Items by Elizabeth Manning

Park may get trashy neighbor
Park officials and environmentalists protest a proposed landfill at Eagle Mountain, Calif., right next to Joshua Tree National Park.
After 120 years, the Nez Perce come home
The Nez Perce Indians regain Oregon land lost to them for 120 years, and decide to use it as a wildlife preserve.
'There's a notion that Indians practicing their religionsare less than religious'
In her own words, Lakota Sioux spiritual and cultural leader Charlotte Black Elk discusses the clash between Native and white spirituality at places like Devils Tower.
The sacred and profane collide in the West
The sacred and profane collide in the West
The growing desire of Native Americans to protect their sacred sites in the West leads to sometimes acrimonious debate over public access, the First Amendment and the definition of sacred places.
Tribal force
A new comic book called "Tribal Force" wants to offer positive role models as well as entertainment to young Native Americans.
This rancher wants to stay
Rancher Rob Blair in his own words on why he intends to keep raising cattle on the Mojave Preserve.
The Mojave National Preserve: 1.4 million acres of contradictions
California's new Mojave National Preserve, touted as "a park for the 21st century," seeks to remain primitive and to avoid alienating the small communities in and around the preserve.
A miner turns host
Jerry Freeman, owner of the tiny town of Nipton, Calif., in his own words on why he thinks the preserve will be a good - and profitable - thing.
Activist who survived bomb leaves a legacy
Environmental activist Judi Barr, who survived a car bomb on the eve of Redwood Summer in 1990, dies of cancer at home in Willits, Calif.
A Chicago bank will try to invigorate Willapa Bay
Chicago's Shorebank Corp. leads in innovative attempts to raise loans and create business development in the Willapa Bay area.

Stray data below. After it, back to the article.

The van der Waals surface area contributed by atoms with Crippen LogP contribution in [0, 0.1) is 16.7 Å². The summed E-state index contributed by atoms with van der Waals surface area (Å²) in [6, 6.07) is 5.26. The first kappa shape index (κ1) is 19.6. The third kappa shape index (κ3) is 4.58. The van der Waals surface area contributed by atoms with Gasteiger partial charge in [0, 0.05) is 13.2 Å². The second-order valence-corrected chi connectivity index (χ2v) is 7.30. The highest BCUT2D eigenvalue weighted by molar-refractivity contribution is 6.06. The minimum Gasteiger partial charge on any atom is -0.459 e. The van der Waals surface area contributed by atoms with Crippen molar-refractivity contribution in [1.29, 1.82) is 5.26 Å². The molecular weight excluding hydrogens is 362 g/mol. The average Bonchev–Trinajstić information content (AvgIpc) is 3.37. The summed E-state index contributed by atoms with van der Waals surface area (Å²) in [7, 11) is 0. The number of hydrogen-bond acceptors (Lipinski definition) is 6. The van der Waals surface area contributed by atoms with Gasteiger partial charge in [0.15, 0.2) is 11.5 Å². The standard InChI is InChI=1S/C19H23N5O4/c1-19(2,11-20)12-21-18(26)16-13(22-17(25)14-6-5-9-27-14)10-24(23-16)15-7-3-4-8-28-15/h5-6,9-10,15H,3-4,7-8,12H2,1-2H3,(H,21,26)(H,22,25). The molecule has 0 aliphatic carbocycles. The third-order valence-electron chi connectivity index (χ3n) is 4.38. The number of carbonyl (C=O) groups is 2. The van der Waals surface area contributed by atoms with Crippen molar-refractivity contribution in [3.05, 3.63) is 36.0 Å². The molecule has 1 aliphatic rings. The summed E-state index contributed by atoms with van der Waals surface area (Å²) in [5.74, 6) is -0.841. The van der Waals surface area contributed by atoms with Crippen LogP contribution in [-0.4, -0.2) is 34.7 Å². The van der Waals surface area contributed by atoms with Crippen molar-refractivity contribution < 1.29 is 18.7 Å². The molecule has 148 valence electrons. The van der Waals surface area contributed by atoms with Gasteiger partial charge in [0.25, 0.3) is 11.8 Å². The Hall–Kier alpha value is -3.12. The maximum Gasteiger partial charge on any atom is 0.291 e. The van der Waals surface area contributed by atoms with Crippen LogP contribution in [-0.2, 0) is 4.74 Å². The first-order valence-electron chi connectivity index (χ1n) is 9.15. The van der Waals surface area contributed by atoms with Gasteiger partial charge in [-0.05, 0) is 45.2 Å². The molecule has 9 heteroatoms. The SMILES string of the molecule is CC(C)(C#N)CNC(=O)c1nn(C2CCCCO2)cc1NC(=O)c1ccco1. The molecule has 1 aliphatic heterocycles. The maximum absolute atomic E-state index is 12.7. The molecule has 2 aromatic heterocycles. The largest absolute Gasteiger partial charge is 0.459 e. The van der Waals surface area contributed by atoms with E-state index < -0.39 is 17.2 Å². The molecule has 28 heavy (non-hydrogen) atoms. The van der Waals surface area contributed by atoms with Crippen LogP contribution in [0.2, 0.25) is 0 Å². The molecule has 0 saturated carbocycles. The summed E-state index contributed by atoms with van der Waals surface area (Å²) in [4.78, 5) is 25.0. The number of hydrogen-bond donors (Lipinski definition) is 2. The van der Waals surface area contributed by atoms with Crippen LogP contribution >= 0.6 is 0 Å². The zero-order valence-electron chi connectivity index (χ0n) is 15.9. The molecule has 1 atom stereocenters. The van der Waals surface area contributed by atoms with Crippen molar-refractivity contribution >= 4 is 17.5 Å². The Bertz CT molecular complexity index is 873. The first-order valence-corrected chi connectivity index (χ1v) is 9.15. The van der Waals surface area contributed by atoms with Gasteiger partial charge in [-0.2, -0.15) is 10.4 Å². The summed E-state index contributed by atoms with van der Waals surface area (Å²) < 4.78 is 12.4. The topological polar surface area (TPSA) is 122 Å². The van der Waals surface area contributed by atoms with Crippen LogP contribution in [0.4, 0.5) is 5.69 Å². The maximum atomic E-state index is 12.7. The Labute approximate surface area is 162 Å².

Is Hanford back in the bomb business?
The Department of Energy is considering using Hanford's research nuclear reactor to produce tritium for nuclear weapons.
The NRA's powder may be getting damp
The National Rifle Association may be losing some of its hunter membership and other moderates as it moves farther to the right.
The WLFA: 'Who are these guys?'
The Wildlife Legislative Fund of America packs a lot of clout among hunters and politicians.
'I kill them and cook them'
In his own words, Mac Carelli, owner of C&C Meats in Sheridan, Wyo., describes how he deals with bison carcasses.
'Humane is what's best for humans'
Yellowstone National Park photographer Jim Peaco, in his own words, on the bison slaughter.
Silence wins in Colorado
The FAA bans all commercial overflights of Colorado's Rocky Mountain National Park without much opposition.
The West awakes to 'weird' weather
Strange winter weather brings extremes to the West, from 70-degree days in Colorado to floods in Nevada and snows and ice in the Northwest.
No name for art
Bruce Hucko's book "Where There is No Name for Art: The Art of Tewa Pueblo Children," celebrates creativity of young Native Americans.
Can Madison Avenue tread lightly in the West?
Tread Lightly! tries to rein in reckless ORV advertising that glorifies the vehicles ripping up the land.
This machine makes trails ...
Forest Service volunteer Earl Monroe uses a skinny little bulldozer to help build trails on Colorado's Western Slope.
Motorheads: The new, noisy, organized force in the West
Motorheads: The new, noisy, organized force in the West
Well-organized and well-heeled, off-road vehicle users constitute a large and powerful group aiming to stake its claim to the West's public lands.
Some big birds come back
Six young condors now in a holding pen in Arizona's Vermilion Cliffs will be the first condors to live on the Colorado Plateau since 1924.
Newspaper sues Forest Service
The Eugene Register Guard sues the Forest Service for arresting two journalists at a logging protest at Oregon's Warner Creek.
BLM fills a hot job
The BLM appoints Jerry Meredith to manage the newly created, controversial Grand-Staircase-Escalante National Monument in Utah.
Environmental laws fenced out
A provision in the spending bill allows the Endangered Species Act and the National Environmental Policy Act to be waived for border projects such as fences - which could harm endangered species.
Will Idaho voters derail nuclear trains?
Idaho's Proposition 3 would void Gov. Phil Batt's deal to bring some nuclear waste into the state and would require that all such agreements in the future have citizen approval.
A green state could return to its roots
Democrats hope to make progress in Oregon at both state and national levels.
Skunked Democrats hope to turn the tide
In Washington, Democrats hope to win back the state Legislature that went to Republicans two years ago.
Colorado resort shelves ski expansion
The Crested Butte Ski Resort in Colorado drops its plans to build new ski runs on a neighboring mountain.
If they build it, will more come?
A plan to build a visitor's center for Utah's Grand Gulch worries some, who fear more people - including pothunters - will be encouraged to visit the area.
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